“I mention that because we know how exciting that growth potential is, and we’re right there with it,” Olykan adds. “And in the U.S., 51% of adults listen to country music monthly or more in Canada. They had a 32% growth rate last year in Australia, the largest market for country music outside of North America. It’s a massive market for country music. What about the UK? They’re up 40% on the year before and Germany was up 30%. In both cases, they’re tripling the industry’s growth rate. Something is happening, y’all.”
But for all the highs, Olykan reminded the full house of the lows, too, including the passing of country music superstar Toby Keith – who was represented by Motley – who died Feb. 5 of stomach cancer.
“So if you have a red Solo cup this week, do give a toast to Toby Keith,” Olyan said, “His country music will always ride high while this low pulls on our heartstrings.”
Among the previous week’s highs, “On Sunday we saw Tracy Chapman performing her now twice global hit with Luke Combs, a special moment followed by Lainey Wilson picking up her Grammy for Best Country Album.”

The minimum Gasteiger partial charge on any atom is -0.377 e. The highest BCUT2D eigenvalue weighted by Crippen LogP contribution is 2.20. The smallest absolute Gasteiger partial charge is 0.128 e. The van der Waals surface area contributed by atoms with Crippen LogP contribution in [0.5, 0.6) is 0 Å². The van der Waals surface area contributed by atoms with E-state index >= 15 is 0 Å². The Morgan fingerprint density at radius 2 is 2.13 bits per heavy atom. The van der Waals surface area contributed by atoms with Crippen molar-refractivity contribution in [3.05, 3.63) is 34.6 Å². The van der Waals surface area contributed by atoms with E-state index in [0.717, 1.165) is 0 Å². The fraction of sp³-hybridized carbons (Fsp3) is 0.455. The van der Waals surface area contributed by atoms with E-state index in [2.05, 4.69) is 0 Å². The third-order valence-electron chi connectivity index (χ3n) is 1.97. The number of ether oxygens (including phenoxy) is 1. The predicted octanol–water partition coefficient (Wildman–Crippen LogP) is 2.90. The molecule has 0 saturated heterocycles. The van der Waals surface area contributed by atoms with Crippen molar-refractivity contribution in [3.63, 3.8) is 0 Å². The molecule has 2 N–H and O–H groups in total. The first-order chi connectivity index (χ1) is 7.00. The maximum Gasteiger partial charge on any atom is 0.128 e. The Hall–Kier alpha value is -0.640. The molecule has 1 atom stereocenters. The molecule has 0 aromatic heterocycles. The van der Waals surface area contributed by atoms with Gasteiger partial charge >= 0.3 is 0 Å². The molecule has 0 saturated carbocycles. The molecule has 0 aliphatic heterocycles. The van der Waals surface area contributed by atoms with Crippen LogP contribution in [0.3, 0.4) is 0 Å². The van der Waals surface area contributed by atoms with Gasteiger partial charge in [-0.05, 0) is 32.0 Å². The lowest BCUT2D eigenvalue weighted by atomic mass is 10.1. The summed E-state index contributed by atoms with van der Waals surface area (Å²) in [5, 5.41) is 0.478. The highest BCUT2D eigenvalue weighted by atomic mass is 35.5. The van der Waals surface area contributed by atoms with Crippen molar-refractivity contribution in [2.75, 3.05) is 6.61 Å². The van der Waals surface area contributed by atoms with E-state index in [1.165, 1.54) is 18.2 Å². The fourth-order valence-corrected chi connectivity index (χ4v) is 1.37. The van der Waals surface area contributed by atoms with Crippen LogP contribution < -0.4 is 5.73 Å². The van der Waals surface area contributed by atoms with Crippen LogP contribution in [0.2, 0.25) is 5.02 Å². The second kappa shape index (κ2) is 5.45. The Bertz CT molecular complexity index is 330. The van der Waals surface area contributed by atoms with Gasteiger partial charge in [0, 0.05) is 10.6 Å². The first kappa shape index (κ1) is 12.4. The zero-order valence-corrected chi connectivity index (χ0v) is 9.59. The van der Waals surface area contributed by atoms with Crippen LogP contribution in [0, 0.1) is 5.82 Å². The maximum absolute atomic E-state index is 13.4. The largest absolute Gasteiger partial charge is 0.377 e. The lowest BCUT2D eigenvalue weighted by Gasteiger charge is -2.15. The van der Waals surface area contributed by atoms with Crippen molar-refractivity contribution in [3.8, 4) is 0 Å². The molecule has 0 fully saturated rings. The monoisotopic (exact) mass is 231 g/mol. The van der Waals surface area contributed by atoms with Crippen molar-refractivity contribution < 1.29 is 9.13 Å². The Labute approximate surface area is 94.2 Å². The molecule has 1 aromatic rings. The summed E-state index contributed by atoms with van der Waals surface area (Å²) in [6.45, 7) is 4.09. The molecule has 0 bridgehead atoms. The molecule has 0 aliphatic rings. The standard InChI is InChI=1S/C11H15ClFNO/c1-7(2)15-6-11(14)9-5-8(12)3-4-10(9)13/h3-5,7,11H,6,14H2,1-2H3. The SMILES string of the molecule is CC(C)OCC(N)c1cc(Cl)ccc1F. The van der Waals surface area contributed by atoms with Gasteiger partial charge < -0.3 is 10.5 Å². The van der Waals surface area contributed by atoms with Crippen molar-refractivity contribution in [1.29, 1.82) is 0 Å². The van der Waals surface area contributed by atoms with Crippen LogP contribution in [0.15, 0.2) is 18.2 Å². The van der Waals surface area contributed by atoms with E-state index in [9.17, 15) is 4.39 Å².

Chapman’s performance with Combs of “Fast Car,” was not only a highlight of the Grammy broadcast, but an example of the smudging of lines between what’s traditionally been known as “country” music and other music forms.
Combs earned a nomination for Best Country Solo Performance for his crossover smash cover of Chapman’s song, originally released in 1988 and winner for Best Female Pop Vocal Performance, as well as nominations in the all-inclusive Record and Song of the Year categories.
Krone pointed out that what all genres have in common is “great storytelling” and it’s how artists like Jelly Roll, Post Malone and others are finding success in the embrace of the country community.
Vee is largely behind the booking and genre cross-pollination of Stagecoach: California’s Country Music Festival, and has booked the likes of Diplo and Nelly on Indio, California, stages alongside Brooks & Dunn and Marty Stuart & His Fabulous Superlatives.